In February of this year, Pakistan signed a new agreement with China to begin the second phase of the CPEC (China–Pakistan Economic Corridor). This move was preceded by PM Imran Khan’s much-talked-about visit to China during the Beijing Winter Olympics 2022.
According to a report by Asia Times, Imran Khan’s China Visit had also to do with the unsuccessful withdrawal of the US from Afghanistan in 2021. The report claims that Pakistan had offered to withdraw from the CPEC, provided USA offers a similar deal to Pakistan, but it was rejected by the USA. After being repeatedly snubbed by the United States over diplomatic channels, Pakistan seems to have found a new master in China. China has already invested in Pakistan with the US$ 60 billion CPEC (China-Pakistan Economic Corridor), where it seeks to construct Infrastructure projects in Pakistan – a part of its larger Belt-and-Road Initiative. Imran Khan, who was a vocal critic of China’s emerging influence during the elections has, however, gone ahead with the project since his elevation as a Prime Minister, despite the controversies.
Playing it before the US deep-state failed
It is argued that Washington’s relationship with Islamabad was largely based on its war in Afghanistan, and the military aid that flowed to the latter. Since America realised its detraction from Afghanistan had come close, the testing time for the ties between the two countries started. Reports say the increased rift between Pakistan and the US can be owed much to the US declaring Qatar as its diplomatic representative in Afghanistan. Since then, Pakistan has taken this move personally and has felt that it has been snubbed by the US over Afghanistan after the country pulled out last year.
Forging better ties with the US was always on Imran Khan’s agenda. The Imran-Khan dispensation tried to initially warm up relations with the US by appointing the US-based Pakistani analyst Moeed Yusuf as national security advisor (NSA). Yusuf, who has close ties with US policymakers could not achieve much beyond the IMF bailout package which was lent to Pakistan considering its current economic crisis. The challenge before Yusuf was to help Pakistan’s civil and military elites get access to the new Biden administration with a view to reset bilateral ties, in which he failed.
Since the military withdrawal of Afghanistan, the strategic relevance of Pakistan in the eyes of the US has continued to diminish. Some of Imran Khan’s Pakistani authorities who have allegiances to the US and the West were keen on scrapping the CPEC provided Washington offered similar financial assistance. However, Khan’s refusal to attend Biden’s Democracy Summit while making headlines about his China visit in 2022 cemented the course of Pakistan’s continued allegiance to China in the future.
Pakistan cementing its ‘Look-China’ policy
Dejected by the repeated snubbing by the US, Pakistan retracted and has again moved to appease China for economic rollouts. The Pakistani PM visited Beijing in February this year to attend the opening ceremony of the Beijing Winter Olympics. In his four-day-long visit to China, he sought meetings with many top officials but rather ended up meeting with them virtually. He also signed a new agreement to initiate the second phase of the CPEC, the total cost of which amounted to US$ 62 billion in 2020.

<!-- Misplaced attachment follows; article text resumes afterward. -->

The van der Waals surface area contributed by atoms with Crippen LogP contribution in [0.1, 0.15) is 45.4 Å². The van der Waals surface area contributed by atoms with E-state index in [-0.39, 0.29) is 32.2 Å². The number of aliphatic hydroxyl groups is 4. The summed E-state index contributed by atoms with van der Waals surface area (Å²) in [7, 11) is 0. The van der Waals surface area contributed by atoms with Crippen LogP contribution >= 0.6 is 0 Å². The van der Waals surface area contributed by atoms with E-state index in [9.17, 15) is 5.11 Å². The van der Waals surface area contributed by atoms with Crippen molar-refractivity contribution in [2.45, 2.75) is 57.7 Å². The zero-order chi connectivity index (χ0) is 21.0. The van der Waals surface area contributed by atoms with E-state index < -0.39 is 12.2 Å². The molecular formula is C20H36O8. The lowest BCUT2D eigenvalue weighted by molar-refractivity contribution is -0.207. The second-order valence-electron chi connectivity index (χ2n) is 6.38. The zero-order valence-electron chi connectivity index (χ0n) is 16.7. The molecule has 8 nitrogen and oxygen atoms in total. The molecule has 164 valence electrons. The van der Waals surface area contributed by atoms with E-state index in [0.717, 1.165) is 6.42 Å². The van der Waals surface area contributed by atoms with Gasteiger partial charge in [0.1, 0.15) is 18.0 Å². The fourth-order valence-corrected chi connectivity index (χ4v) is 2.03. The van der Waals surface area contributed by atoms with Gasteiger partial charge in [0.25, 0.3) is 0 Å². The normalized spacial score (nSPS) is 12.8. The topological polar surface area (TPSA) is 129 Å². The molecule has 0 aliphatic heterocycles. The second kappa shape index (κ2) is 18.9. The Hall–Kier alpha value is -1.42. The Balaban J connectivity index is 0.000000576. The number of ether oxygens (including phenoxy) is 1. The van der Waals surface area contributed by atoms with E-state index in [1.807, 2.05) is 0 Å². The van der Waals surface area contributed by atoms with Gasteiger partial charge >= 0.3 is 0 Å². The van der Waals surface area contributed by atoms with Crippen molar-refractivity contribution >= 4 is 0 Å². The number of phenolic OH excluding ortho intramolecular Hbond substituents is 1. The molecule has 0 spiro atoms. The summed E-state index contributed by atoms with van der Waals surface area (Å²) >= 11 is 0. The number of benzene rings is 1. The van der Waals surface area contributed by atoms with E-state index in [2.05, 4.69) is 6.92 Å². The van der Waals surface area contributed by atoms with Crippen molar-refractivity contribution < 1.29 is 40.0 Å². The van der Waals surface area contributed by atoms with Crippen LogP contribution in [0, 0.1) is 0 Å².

Much beyond CPEC, China’s support for Pakistan on important geopolitical issues including Kashmir – which China referred to as “disputed territory” is much valued by the country. In a pro-China stance, Imran Khan vocally denounced the ‘claims’ of the genocide of Uighurs in China stating that Pakistan does not talk about Chinese personal affairs in open.
So much for the support on Kashmir that Imran Khan never misses a shot in dismissing Western criticism of the CPEC project as a ‘debt-trap’. In an interview with Eric Li, director of the Advisory Committee of the China Institute of Fudan University, PM Imran Khan asserted,” The CPEC is the key to lifting millions of Pakistanis out of poverty”.
The economic corridor project which also cuts through the Pakistan-occupied Kashmir (PoK) region, is a 3,000-km corridor of ambitious infrastructure projects connecting China’s northwest Xinjiang Uygur Autonomous Region and the Gwadar Port in the western province of Balochistan in Pakistan. The project has met with much controversy in the Balochistan province as recently in December 2021, when Baloch women gathered in large numbers to protest against the increasing Chinese influence in the region. Pakistani Nationalists have also attacked the project stating that it doesn’t serve for ignored Khyber Pakhtunkhwa (KPK) and Balochistan provinces as compared to the developed Punjab province.
The overtly ambitious project has seen economic disagreements over funding, concessions on loan interest. The emerging faultlines also root in Pakistan’s ethnic troubles after Pakistan’s federal government transferred the scope of many ministries to the provincial governments via the 18th amendment. Analysts have observed that with rise of the CPEC and the exiting anti-18th-amendment politics, political controversies could lead to the further polarization of Pakistani society.
With equations with the US being ruled out, China has gained more powers to drive change in playing father to the debt-driven, polarised and militarised Pakistan.